Russian President Vladimir Putin delivers a speech in Moscow on July 1. (Maxim Zmeyev/Reuters)

A Pew Research Center report on Russia's global image has just been released, and it might make for some sobering reading for Russians.

One man in particular might be dismayed at his international reputation. Of the 45 countries surveyed by Pew, just seven felt more confident than not that Russian President Vladimir Putin would "do the right thing" regarding world affairs.

(Pew Research Center)

From the view of an American or someone from Western Europe, the masses of negative feeling in this chart make total sense: Putin has taken over part of a neighboring country, propped up a Syrian dictator and generally been the face of the global fight against modern values. His status as a pariah in Madrid or New York City isn't exactly surprising.

But what's more interesting is the countries where the Russian president is still viewed positively. In Bangladesh, China and Vietnam, positive views of Putin's global influence far outnumber negative views, and in many of the African nations polled, positive views about him are equal to, if not higher than, negative ones.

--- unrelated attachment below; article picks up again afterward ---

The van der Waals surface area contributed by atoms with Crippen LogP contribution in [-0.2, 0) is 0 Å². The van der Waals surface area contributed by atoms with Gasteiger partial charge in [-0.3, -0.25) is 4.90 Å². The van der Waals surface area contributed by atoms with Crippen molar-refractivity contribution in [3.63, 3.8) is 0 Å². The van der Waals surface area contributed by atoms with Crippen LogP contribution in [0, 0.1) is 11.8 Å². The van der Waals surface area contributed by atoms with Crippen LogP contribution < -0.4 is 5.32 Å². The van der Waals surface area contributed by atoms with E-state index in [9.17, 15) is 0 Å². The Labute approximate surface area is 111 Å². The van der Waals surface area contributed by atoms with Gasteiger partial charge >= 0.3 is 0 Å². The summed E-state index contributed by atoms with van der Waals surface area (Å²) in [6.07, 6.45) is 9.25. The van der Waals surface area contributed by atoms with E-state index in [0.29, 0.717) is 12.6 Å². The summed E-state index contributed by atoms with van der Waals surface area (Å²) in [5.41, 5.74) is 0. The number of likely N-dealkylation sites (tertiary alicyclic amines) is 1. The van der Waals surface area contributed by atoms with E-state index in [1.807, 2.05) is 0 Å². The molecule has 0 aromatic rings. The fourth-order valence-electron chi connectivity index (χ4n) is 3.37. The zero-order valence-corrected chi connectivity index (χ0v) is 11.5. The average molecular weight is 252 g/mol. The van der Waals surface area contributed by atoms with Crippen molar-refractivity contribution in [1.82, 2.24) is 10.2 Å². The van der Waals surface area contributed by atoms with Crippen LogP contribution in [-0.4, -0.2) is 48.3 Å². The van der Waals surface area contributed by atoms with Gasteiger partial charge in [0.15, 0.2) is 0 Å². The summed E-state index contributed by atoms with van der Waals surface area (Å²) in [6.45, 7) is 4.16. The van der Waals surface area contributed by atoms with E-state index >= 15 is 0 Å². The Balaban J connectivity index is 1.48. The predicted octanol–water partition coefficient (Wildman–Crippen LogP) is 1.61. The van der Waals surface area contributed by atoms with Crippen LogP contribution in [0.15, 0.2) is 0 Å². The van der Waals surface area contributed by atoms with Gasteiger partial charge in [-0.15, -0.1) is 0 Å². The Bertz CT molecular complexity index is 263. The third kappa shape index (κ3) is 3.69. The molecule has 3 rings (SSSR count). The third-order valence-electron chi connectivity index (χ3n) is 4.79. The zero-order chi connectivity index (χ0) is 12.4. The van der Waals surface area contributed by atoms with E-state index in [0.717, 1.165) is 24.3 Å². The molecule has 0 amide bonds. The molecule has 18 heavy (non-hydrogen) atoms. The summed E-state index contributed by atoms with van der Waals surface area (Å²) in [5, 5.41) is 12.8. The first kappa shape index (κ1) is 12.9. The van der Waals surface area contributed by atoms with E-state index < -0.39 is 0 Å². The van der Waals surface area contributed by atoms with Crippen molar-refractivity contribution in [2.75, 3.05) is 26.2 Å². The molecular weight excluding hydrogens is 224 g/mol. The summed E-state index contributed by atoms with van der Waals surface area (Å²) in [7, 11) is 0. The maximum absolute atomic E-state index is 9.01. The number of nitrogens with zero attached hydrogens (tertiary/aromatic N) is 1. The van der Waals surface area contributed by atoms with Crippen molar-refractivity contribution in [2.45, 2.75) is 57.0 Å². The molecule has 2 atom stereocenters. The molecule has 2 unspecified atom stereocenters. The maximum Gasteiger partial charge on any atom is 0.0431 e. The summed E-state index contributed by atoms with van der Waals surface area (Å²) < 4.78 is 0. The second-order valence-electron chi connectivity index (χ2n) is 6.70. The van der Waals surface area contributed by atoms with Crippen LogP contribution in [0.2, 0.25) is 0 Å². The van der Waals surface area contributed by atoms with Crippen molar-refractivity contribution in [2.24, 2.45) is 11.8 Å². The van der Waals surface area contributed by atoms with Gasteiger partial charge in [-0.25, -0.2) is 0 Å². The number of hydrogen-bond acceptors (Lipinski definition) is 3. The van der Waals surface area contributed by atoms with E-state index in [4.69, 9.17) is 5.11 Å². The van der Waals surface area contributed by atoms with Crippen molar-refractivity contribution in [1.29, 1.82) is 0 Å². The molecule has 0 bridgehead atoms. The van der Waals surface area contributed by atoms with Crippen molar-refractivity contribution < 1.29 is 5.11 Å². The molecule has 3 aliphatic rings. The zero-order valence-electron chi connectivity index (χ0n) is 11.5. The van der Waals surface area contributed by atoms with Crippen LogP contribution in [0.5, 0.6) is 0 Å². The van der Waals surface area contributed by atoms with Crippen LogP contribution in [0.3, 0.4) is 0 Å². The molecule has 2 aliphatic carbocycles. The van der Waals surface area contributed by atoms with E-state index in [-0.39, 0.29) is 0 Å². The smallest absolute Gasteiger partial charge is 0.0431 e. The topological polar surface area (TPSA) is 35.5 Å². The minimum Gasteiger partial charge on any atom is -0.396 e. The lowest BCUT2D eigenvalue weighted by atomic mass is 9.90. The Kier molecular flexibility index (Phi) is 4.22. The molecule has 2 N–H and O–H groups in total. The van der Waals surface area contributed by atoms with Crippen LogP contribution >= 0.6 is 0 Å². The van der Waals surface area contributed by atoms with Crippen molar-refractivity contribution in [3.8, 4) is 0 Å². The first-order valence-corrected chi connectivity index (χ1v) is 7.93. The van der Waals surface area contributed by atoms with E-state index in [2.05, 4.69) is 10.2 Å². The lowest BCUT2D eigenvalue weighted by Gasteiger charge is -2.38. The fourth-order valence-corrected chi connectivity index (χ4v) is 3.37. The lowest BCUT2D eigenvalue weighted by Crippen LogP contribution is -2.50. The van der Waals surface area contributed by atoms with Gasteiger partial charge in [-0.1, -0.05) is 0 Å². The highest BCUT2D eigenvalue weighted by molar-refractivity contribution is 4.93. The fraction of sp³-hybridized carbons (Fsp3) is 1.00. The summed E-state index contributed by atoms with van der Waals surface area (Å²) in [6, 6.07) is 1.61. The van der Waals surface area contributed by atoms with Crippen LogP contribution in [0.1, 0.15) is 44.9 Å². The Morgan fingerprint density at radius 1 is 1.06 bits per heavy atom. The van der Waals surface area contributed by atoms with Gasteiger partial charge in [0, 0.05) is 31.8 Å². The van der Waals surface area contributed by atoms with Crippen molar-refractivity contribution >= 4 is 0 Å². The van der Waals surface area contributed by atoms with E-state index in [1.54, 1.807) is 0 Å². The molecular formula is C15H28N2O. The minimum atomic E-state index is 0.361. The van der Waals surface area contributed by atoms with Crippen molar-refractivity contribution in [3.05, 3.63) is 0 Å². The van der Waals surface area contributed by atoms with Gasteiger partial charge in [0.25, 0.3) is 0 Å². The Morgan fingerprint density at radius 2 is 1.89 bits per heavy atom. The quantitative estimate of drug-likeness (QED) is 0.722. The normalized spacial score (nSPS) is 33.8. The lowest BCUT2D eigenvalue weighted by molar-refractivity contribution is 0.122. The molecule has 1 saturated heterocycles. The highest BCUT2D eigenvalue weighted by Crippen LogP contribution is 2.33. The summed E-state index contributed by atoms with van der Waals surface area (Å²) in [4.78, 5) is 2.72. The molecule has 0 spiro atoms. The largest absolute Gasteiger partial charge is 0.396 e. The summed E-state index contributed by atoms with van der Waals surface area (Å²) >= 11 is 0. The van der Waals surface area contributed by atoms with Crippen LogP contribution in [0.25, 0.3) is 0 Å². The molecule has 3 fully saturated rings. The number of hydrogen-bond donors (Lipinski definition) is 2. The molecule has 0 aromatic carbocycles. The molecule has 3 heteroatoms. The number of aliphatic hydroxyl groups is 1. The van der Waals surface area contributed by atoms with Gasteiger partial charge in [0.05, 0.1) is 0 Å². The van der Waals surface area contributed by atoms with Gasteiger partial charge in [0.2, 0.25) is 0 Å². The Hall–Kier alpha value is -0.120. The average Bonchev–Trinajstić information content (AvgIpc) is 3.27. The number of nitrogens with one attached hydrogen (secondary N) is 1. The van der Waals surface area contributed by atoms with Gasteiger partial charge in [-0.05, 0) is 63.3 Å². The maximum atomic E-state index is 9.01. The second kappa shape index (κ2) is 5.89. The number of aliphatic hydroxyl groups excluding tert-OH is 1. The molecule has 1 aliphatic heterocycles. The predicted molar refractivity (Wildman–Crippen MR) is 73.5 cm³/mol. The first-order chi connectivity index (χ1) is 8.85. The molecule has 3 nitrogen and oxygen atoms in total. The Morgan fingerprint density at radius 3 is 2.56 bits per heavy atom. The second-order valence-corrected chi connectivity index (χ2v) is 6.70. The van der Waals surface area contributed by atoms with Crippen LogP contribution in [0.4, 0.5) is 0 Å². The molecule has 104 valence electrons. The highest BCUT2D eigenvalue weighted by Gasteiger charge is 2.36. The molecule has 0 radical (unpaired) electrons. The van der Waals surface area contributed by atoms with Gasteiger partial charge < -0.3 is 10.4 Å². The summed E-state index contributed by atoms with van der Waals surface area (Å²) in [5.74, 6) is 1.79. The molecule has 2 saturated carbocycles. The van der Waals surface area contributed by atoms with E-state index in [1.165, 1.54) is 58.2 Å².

The divide is more stark when you look at the next chart from Pew, which shows the percentage change in unfavorable ratings for Putin between spring 2013 (before the Ukraine crisis) and spring 2014 (after the crisis):

(Pew Research Center)

As you can see, in the vast majority of countries, negative approval ratings for Putin have grown over the past year — unsurprising when you consider the Ukraine crisis and everything that came with it. But it's not the same story in every country. While almost all of Western Europe and the United States show a growth in negative approval ratings, in China they dropped by 16 percent.

China is a key part of Putin's "pivot" east, and perhaps it's not so surprising that his approval rating has gone up there. In other countries, the link is harder to pin down – what explains the rise in support for Putin in both Israel and the Palestinian territories?

Whatever the reason, it's a useful reminder. As I noted earlier this year as Putin's approval ratings at home hit a three-year high, millions of Russians buy into his exaggerated fears of "Russophobia" and rose-tinted memories of a grand Russian empire. What's even more suprising is that the message seems to have some limited resonance abroad as well.